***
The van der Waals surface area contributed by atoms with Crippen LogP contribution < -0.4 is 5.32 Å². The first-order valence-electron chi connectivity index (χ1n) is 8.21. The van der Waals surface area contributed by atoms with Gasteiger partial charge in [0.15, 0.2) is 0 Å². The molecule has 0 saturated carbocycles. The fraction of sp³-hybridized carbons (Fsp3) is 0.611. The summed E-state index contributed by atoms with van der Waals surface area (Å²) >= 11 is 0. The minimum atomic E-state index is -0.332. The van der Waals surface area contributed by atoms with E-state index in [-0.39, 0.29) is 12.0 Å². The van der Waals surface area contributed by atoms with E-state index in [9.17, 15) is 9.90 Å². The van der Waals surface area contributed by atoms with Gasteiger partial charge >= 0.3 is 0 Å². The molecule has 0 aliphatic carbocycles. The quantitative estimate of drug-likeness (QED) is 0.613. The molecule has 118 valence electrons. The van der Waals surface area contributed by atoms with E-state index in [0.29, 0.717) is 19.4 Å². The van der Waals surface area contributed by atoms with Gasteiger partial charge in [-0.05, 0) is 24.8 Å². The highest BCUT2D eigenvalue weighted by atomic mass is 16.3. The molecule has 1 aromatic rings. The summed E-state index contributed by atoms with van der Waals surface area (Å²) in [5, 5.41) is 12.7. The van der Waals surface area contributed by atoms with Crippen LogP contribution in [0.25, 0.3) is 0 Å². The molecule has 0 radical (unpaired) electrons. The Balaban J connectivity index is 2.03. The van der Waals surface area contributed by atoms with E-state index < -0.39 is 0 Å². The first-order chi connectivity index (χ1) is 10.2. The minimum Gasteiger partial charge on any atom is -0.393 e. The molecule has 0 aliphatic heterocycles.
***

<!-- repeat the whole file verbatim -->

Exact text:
The van der Waals surface area contributed by atoms with Crippen LogP contribution < -0.4 is 5.32 Å². The first-order valence-electron chi connectivity index (χ1n) is 8.21. The van der Waals surface area contributed by atoms with Gasteiger partial charge in [0.15, 0.2) is 0 Å². The molecule has 0 saturated carbocycles. The fraction of sp³-hybridized carbons (Fsp3) is 0.611. The summed E-state index contributed by atoms with van der Waals surface area (Å²) >= 11 is 0. The minimum atomic E-state index is -0.332. The van der Waals surface area contributed by atoms with E-state index in [-0.39, 0.29) is 12.0 Å². The van der Waals surface area contributed by atoms with E-state index in [9.17, 15) is 9.90 Å². The van der Waals surface area contributed by atoms with Gasteiger partial charge >= 0.3 is 0 Å². The molecule has 0 aliphatic carbocycles. The quantitative estimate of drug-likeness (QED) is 0.613. The molecule has 118 valence electrons. The van der Waals surface area contributed by atoms with E-state index in [0.29, 0.717) is 19.4 Å². The van der Waals surface area contributed by atoms with Gasteiger partial charge in [-0.05, 0) is 24.8 Å². The highest BCUT2D eigenvalue weighted by atomic mass is 16.3. The molecule has 1 aromatic rings. The summed E-state index contributed by atoms with van der Waals surface area (Å²) in [5, 5.41) is 12.7. The van der Waals surface area contributed by atoms with Crippen LogP contribution in [0.25, 0.3) is 0 Å². The molecule has 0 radical (unpaired) electrons. The Balaban J connectivity index is 2.03. The van der Waals surface area contributed by atoms with E-state index < -0.39 is 0 Å². The first-order chi connectivity index (χ1) is 10.2. The minimum Gasteiger partial charge on any atom is -0.393 e. The molecule has 0 aliphatic heterocycles.